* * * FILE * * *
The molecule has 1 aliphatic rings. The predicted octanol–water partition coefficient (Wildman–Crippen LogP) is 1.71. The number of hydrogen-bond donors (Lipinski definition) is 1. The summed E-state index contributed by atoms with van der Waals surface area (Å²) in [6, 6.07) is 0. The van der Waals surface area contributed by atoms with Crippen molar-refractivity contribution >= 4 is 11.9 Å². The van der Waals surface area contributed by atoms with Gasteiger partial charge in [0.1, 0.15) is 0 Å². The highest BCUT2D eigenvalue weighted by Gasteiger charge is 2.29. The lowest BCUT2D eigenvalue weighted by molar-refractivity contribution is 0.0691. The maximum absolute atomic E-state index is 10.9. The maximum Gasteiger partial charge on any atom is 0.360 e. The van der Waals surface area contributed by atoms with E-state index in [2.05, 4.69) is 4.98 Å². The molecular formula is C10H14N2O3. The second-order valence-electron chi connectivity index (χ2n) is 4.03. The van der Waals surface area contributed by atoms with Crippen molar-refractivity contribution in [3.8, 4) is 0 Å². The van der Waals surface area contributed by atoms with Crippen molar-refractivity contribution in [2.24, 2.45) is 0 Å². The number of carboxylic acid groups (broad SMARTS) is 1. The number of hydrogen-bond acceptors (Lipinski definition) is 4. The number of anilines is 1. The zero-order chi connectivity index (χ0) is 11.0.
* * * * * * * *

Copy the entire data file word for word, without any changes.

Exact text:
The molecule has 1 aliphatic rings. The predicted octanol–water partition coefficient (Wildman–Crippen LogP) is 1.71. The number of hydrogen-bond donors (Lipinski definition) is 1. The summed E-state index contributed by atoms with van der Waals surface area (Å²) in [6, 6.07) is 0. The van der Waals surface area contributed by atoms with Crippen molar-refractivity contribution >= 4 is 11.9 Å². The van der Waals surface area contributed by atoms with Gasteiger partial charge in [0.1, 0.15) is 0 Å². The highest BCUT2D eigenvalue weighted by Gasteiger charge is 2.29. The lowest BCUT2D eigenvalue weighted by molar-refractivity contribution is 0.0691. The maximum absolute atomic E-state index is 10.9. The maximum Gasteiger partial charge on any atom is 0.360 e. The van der Waals surface area contributed by atoms with E-state index in [2.05, 4.69) is 4.98 Å². The molecular formula is C10H14N2O3. The second-order valence-electron chi connectivity index (χ2n) is 4.03. The van der Waals surface area contributed by atoms with Crippen molar-refractivity contribution in [3.8, 4) is 0 Å². The van der Waals surface area contributed by atoms with Crippen molar-refractivity contribution in [2.24, 2.45) is 0 Å². The number of carboxylic acid groups (broad SMARTS) is 1. The number of hydrogen-bond acceptors (Lipinski definition) is 4. The number of anilines is 1. The zero-order chi connectivity index (χ0) is 11.0.